Corneal laser refractive surgery has been associated with cataractogenesis.2,3,5,6,8 As demonstrated in animal models, both laser irradiation and increased suction by microkeratome devices may promote cataract development.2,3,5,6,8 The initial assumptions on the use of argon fluoride excimer lasers in refractive surgery and the potential ocular tissue implications (aside from the cornea), such as cataract development or retinal toxicity, were supportive of no collateral tissue damage based on the fact that the lasers' maximal corneal penetration was 1 to 3 µm (no irradiation dispersion).4 Later studies on animal models have demonstrated that part of the laser's irradiation is neither reflected nor absorbed by the cornea and is transmitted as secondary irradiation reaching the anterior chamber and crystalline lens at cataractogenic wavelengths (290 to 320 nm).8 In support of the above, other studies mention that excimer laser irradiation can stimulate photo-oxidative stress at the level of the anterior segment, resulting in phototoxic and cataractogenic effects.5 Nevertheless, this issue remains controversial; a study by Wachtlin et al. comparing PRK and LASIK demonstrated that laser irradiation does not seem to be a risk factor for cataractogenesis because it does not promote the presence of free radicals in the aqueous humor or the crystalline lens.9

Microkeratome-assisted flap creation requires a stable globe to achieve repeatable, predictable, and safe outcomes. Globe stability is accomplished by the induction of high suction by microkeratome devices, and the result of this is increased intraocular pressure that reaches more than 65 mm Hg in most cases.1 The sudden intraocular pressure increase causes ocular ischemia, as characterized by vision loss during microkeratome-assisted LASIK. When intraocular pressure exceeds retinal artery pressure, it minimizes blood flow and induces mechanical stress on the globe, resulting in contraction of the anterior segment and anterior-posterior compression with subsequent expansion of the globe.10 Increased intraocular pressure associated with ischemic ocular stress may be correlated with cataractogenesis because it has been shown that moderate mechanical stress may result in a localized opacity near the surface of the lens.11

In our study, we found that microkeratome-assisted LASIK seems to be correlated with earlier cataract extraction. Patients with a history of microkeratome-assisted LASIK demonstrate visually significant cataracts resulting in cataract extraction a decade sooner when compared to patients with similar demographic and ocular parameters. These findings are in agreement with a recent study by Iijima et al., which demonstrated a 10- to 15-year earlier cataract extraction in patients with history of LASIK when compared to a group of patients with no previous refractive surgery and matched axial length and to an unmatched control group.12 However, this study did not mention flap creation technique and mean time interval between LASIK and cataract extraction. To add to this study, we found a negative correlation between axial length and cataract extraction age in both groups, which is in accordance with the previous studies.13,14 Therefore, because there was no difference in axial length between our groups, the potential confounding effect of increased axial length was eliminated as a factor from this cohort.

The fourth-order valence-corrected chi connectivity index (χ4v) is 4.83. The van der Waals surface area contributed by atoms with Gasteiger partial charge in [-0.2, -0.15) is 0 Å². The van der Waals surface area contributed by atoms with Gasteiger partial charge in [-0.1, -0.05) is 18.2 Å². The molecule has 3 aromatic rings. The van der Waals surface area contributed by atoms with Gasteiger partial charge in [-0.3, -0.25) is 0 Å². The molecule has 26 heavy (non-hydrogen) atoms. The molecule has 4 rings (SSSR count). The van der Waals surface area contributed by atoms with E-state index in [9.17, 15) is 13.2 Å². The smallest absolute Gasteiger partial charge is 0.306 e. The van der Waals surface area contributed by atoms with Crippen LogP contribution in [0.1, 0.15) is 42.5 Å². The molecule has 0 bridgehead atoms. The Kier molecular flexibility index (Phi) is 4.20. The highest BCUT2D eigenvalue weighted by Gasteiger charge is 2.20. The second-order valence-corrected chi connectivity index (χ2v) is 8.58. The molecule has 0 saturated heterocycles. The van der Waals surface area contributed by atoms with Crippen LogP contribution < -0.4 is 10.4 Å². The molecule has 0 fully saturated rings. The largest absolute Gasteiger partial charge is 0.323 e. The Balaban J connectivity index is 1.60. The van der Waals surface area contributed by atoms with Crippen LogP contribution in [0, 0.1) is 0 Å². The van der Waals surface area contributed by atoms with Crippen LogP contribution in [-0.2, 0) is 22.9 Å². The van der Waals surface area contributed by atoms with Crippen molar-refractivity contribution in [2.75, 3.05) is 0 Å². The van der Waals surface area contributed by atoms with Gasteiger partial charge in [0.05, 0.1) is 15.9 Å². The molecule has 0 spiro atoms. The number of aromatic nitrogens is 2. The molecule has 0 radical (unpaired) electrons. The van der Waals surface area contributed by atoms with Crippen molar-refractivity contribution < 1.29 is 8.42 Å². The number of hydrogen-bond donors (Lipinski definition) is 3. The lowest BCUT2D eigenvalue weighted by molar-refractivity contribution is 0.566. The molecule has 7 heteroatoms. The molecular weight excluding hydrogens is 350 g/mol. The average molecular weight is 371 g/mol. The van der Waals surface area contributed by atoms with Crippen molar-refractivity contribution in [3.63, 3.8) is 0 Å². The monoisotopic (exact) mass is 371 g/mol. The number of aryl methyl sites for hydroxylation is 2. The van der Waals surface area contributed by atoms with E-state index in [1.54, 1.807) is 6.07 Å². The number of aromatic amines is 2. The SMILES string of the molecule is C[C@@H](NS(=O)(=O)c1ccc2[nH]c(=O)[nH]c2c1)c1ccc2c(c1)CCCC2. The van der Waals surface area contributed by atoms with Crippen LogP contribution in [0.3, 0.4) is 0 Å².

Our study demonstrated significant power with respect to the number of eyes included in both groups. However, our results should be evaluated within their limitations, including the retrospective design of this study. Because all patients in the LASIK group had microkeratome-assisted flap creation, we are unable to compare our results to femtosecond-assisted flap creation, which uses a significantly lower level of suction for flap creation and thereby induces a smaller increase in intraocular pressure.15 Furthermore, we are unable to compare our results to PRK due to the small amount of patients with PRK in our chart review. We did not have access to the pre-LASIK visual acuity in all patients included in the LASIK group because some did not undergo surgery at our institution. Patients who underwent LASIK at the Bascom Palmer Eye Institute all demonstrated a CDVA of 20/20 or better prior to LASIK surgery. We assume that patients not treated at Bascom Palmer Eye Institute underwent LASIK in accordance with accepted standards of care and that none underwent treatment while demonstrating ocular pathology (eg, cataract) that could potentially impact visual performance. Further studies include the effects of PRK and femtosecond laser-assisted LASIK on the age at the time of cataract surgery. Through an examination of each of these three subgroups (microkeratome-assisted LASIK, femtosecond laser-assisted LASIK, and PRK) we are hoping to further elucidate the potential relationship between corneal refractive surgery and lenticular change. Fortunately, newer technology will also allow us to measure and track progression of lens density changes after refractive surgery. This will help us further define potential relationships and changes leading up to subsequent cataract extraction.